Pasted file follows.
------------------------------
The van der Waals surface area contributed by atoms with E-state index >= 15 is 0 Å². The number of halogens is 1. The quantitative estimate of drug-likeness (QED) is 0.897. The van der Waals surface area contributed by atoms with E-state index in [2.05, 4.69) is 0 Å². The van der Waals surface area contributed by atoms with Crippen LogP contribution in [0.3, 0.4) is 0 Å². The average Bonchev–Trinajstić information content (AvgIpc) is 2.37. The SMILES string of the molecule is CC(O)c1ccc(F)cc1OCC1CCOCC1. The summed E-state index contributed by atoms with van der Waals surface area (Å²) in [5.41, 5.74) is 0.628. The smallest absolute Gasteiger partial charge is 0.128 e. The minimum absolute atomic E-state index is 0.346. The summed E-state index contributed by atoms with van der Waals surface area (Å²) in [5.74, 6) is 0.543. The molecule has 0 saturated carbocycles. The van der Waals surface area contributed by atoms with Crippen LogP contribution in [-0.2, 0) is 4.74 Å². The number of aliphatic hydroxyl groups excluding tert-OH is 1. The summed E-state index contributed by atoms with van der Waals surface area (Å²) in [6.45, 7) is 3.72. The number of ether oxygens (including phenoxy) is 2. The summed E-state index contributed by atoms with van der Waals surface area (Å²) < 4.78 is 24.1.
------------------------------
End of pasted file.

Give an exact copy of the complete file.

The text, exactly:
The van der Waals surface area contributed by atoms with E-state index >= 15 is 0 Å². The number of halogens is 1. The quantitative estimate of drug-likeness (QED) is 0.897. The van der Waals surface area contributed by atoms with E-state index in [2.05, 4.69) is 0 Å². The van der Waals surface area contributed by atoms with Crippen LogP contribution in [0.3, 0.4) is 0 Å². The average Bonchev–Trinajstić information content (AvgIpc) is 2.37. The SMILES string of the molecule is CC(O)c1ccc(F)cc1OCC1CCOCC1. The summed E-state index contributed by atoms with van der Waals surface area (Å²) in [5.41, 5.74) is 0.628. The smallest absolute Gasteiger partial charge is 0.128 e. The minimum absolute atomic E-state index is 0.346. The summed E-state index contributed by atoms with van der Waals surface area (Å²) in [5.74, 6) is 0.543. The molecule has 0 saturated carbocycles. The van der Waals surface area contributed by atoms with Crippen LogP contribution in [-0.2, 0) is 4.74 Å². The number of aliphatic hydroxyl groups excluding tert-OH is 1. The summed E-state index contributed by atoms with van der Waals surface area (Å²) in [6.45, 7) is 3.72. The number of ether oxygens (including phenoxy) is 2. The summed E-state index contributed by atoms with van der Waals surface area (Å²) < 4.78 is 24.1.